BL: You came to the Royals in 1983, which was a great trade for KC as you were the missing piece for them. Tell me about the trade.
SB: Yeah, it was bittersweet, I really didn’t want to leave the Yankees. That was hard, but Dick Howser was the manager in KC, and he was tremendous. He called me and said that I was going to be his first baseman. He gave me a tremendous amount of confidence. He was just a great guy to play for. Career-wise, it was the best thing that could have happened to me.
BL: Ninth inning, Game Six, 1985 World Series. You’re in the on-deck circle when Jorge Orta beats out an infield grounder that changed the Series. What was going through your mind?
SB: The thing is, I thought he (Todd Worrell) came off the bag. We all thought he came off the bag. Now, when you can slow it down, you see that he was on the bag, but when it happened, all of us thought he came off the bag. We didn’t think it was a bad call until we saw it in the paper the next day (laughter). Things just kept going. I thought I was going to bunt. I looked in and they said swing away, and fortunately I got a hit and we ended up scoring two runs.
BL: First, you hit a fairly routine pop foul that dropped between Jack Clark and Darrell Porter.
SB: Yeah, the wind in Kansas City can be a little tricky. Clark probably thought that the ball was going into the dugout. Clark slowed down and it dropped, which was fortunate for me. The whole thing was kind of crazy. After my hit, we had runners at first and second, tried to bunt them over and that didn’t work. Then there was a wild pitch, which put us at second and third. They walked Hal (McRae) the Dane Iorg gets a hit and it’s over.
BL: Being a World Champion, how’d that feel?
SB: Oh, it’s the greatest feeling. You know playing in the World Series is fun, but you don’t realize it until it’s over, you’re so focused on each game. You’re exhausted at the end of it, but then you realize, wow, that was a lot of fun.
BL: Were you able to see any of the World Series games in New York in 2015?
SB: No, I was working for the Giants at the time. I was able to see some of the 2014 World Series and that was a little strange. I was working as a scout for the Giants and went to some of the games.
BL: You played for some great managers (Bob Lemon, Billy Martin, Dick Howser, among others). Who was your favorite?
SB: Dick Howser. He was so good to me; he was just a great guy and really great to me. He was an easy manager to play for.
BL: Tell us about Billy Martin.
SB: Billy was a smart guy. He always was ready for the situation. He always seemed to have the guy at the plate he wanted, or the pitcher on the mound that he wanted.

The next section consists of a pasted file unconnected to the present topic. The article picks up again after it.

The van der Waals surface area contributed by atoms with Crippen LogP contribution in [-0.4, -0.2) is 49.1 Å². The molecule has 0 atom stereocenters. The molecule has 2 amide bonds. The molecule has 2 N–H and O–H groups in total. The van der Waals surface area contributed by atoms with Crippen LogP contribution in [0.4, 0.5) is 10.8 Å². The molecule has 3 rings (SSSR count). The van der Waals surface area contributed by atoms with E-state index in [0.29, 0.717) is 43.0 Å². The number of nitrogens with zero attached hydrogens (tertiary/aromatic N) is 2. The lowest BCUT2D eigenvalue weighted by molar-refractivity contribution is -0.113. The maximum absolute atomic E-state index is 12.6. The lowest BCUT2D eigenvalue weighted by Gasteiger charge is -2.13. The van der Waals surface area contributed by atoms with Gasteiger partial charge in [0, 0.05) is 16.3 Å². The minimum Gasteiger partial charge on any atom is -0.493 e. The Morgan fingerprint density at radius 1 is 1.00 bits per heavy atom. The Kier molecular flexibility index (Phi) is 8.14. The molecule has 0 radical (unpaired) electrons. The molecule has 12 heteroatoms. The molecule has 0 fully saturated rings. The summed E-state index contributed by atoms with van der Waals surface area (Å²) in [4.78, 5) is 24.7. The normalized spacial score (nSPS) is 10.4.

BL: What was it like playing with those ’85 Royals, Brett, White, McRae?
SB: Oh, it was great! We had such a great team. We had a really close team; we did a lot of things together. We’d go out and there’d be 15 of us. I’d never been on a team as close as we were. We thought ’84 was going to be a rebuilding year. They had kind of cleaned house, but our young pitchers came around and we thought, “wow, we’ve got something here.”. We made the playoffs in ’84 and in ’85, we still weren’t expected to win, there were probably three or four teams in the AL East that had a better record than we did but in the second half of the season, we were playing as well as anybody. Our young pitching was outstanding.
BL: You set the Royals club record for home runs with 36. The record lasted for 32 years. Let’s talk about that.
SB: Yeah, that was a good number at the time, especially with the balls they were using. And it was a big ballpark. When I first went there with the Yankees, I thought, this isn’t so bad, but when it’s cool, early in the year, late in the season, it gets tougher. It’s a big ballpark (Royals Stadium).
BL: Were you able to talk with Mike Moustakas after he broke the record?
SB: No, I sent him a message though. The Royals had me record a message to him and I think they played it on the board after he broke the record. I was surprised the record lasted as long as it did. I thought maybe Bo Jackson would break it.
BL: You hit your first career home run, May 13, 1982, in Oakland, off Tom Underwood. Tell us about that one.
SB: You always remember your first home run. I hadn’t faced Underwood before. I got a good pitch to hit and that was it. It’s always good to hit your first one (laughter). Oakland wasn’t an especially big ballpark, and the ball carries well there. The Yankees got the ball, wrote everything out on the ball. It was nice.
BL: The fans in Columbus (Clippers) and in Oklahoma City still love you. What was your favorite city to play in?
SB: (Long pause). I loved playing for New York, but Kansas City was my favorite. I wouldn’t necessarily want to live in New York, but I enjoyed playing there. The Yankees had this winning attitude and when I was traded, I thought I might lose that, but the Royals at the time also had that winning attitude, that we were going to win every time we went on the field.
BL: Tell us about your life after baseball.
SB: I took a few years off to spend with my kids. Helped coach my son’s high school baseball team during his senior season. I got back into coaching in the minors with KC and St. Louis. Then I went to work for the Giants for eleven years as a scout.
BL: What’s your thoughts on the game today?
SB: Not a big fan. It’s changed, the way the game is played. I love baseball more than anything, but a four-hour game is too much. The money’s different, the experience from when I came up is different.
Many thanks to Steve Balboni for his time and we wish him the best of luck.